P.O. Box 812
Holden, Maine 04429
Perfect Miters ...... Fast
Miters Every Time"
by Jim Chestnut
Published in "Fine Homebuilding
issue #164, July 2004
Edited by Jim Chestnut
for web site publication.
are courtesy of "Fine Homebuilding Magazine",
though most were not used in the orignial publication.
Any inaccuracies, omissions, advertising, or inappropriate verbiage
that may appear in THIS article
appear in "Fine Homebuilding"
and are solely the result of my own ineptitude
and/or megalomania, greed, perversity, or any other of a wide range
of diverse character defects.
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now have all the upstairs measurements on the story pole. We put
it close enough to the chop saw to easily read the measurements
written on it. So now we can shove our mitered (and possibly already
slotted) casing end to the stop, read #1X = +6, mark the casing
at 6/16ths to the right of center off the rule on the saw fence,
slide the casing a few inches to the right, and whack it square
at the mark. We then label the leg 1X, and check it off on the list
of legs before proceeding to the next.
This method of
marking lengths from a stop ensures that your apprentice never mistakes
a 6 for a 9 when reading the tape upside down, nor sees 1/16th over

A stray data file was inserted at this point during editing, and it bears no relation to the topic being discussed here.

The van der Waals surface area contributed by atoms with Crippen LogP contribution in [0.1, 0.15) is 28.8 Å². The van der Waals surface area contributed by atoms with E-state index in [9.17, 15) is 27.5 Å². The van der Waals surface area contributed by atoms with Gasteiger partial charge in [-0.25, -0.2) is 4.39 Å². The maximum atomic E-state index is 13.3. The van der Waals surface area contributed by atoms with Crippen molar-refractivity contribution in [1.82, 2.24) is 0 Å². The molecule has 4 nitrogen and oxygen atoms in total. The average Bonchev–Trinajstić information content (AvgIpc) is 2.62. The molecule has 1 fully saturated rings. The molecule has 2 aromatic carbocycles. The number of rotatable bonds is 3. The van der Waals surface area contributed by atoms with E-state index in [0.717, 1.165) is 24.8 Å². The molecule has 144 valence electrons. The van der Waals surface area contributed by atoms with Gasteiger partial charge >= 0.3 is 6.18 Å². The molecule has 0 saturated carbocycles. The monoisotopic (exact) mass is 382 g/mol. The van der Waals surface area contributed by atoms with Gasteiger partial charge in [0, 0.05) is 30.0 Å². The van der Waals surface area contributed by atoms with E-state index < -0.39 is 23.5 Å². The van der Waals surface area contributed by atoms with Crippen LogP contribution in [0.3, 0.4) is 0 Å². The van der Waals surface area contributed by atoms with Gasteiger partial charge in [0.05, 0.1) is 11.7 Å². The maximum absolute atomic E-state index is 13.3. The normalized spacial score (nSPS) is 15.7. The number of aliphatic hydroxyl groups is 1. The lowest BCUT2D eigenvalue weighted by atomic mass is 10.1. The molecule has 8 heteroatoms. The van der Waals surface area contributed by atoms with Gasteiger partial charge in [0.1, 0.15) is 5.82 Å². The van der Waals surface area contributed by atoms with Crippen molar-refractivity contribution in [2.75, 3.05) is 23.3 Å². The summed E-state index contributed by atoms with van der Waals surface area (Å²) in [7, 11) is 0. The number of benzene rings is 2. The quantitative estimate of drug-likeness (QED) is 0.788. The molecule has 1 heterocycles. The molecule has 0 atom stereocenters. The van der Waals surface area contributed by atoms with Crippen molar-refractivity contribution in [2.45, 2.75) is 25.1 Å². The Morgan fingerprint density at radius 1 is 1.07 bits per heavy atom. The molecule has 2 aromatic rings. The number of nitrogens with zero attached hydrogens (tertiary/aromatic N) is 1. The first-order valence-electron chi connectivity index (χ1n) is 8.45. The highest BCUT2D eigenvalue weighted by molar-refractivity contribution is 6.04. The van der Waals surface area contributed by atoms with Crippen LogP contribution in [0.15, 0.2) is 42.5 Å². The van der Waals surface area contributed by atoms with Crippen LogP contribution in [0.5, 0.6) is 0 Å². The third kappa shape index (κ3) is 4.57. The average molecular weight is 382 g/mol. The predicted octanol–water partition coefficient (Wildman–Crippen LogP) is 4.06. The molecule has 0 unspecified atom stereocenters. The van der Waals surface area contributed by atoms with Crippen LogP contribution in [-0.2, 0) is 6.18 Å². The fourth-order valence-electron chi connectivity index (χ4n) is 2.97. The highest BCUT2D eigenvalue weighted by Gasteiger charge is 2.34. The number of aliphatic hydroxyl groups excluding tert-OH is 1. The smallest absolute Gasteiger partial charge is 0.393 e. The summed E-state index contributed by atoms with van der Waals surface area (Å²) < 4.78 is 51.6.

85" as 1/16th under 85". Nor can he hook the miter with
the tape rivet instead of the hook. Though we would never do these
things ourselves, our apprentices, helpers and the guy out sick
do that routinely - and you‘ve probably even heard of it happening
to some experienced men as well.
That said, you
can always still use a conventional tape for the initial measurements,
and stick a Quick Rule on your saw fence registering it to a specific
long point measurement such as 84 inches to the center of the tape
from the stop. The net result will be the same – very fast,
very accurate marking of stock to length; and, consequently, production
speed cutting of variable lengths.
That stick of casing
illustrates how we cut a bunch of right legs out of long sticks.
To square off the bottom is counter productive until we have the
exact measurements. The cutoff from this piece is likewise a right
leg with the miter already on it. Both pieces stay this way until
they are cut to the final length. There is no reason to change the
saw angle until all the right door leg miters, right window leg
miters, left door head miters, and left window head miters have
been cut for,say, the whole upstairs. At any time, these miters
can be slotted for biscuits.
my editor at "Fine Homebuilding", refused to allow me
a smoke until after he had taken a picture of my "Hunchback
of Notre Dame" impression shown below.
I am in the process
of marking the same leg as in the picture above for the final cut
Head casings on both
windows and doors of the same nominal widths are usually able to
be mass cut to final length. We use welding clamps without screws
to speed up stop moves for different width doors and windows. If
there are only a few of one kind, we mark them traditionally - with
the hook, not the rivet.
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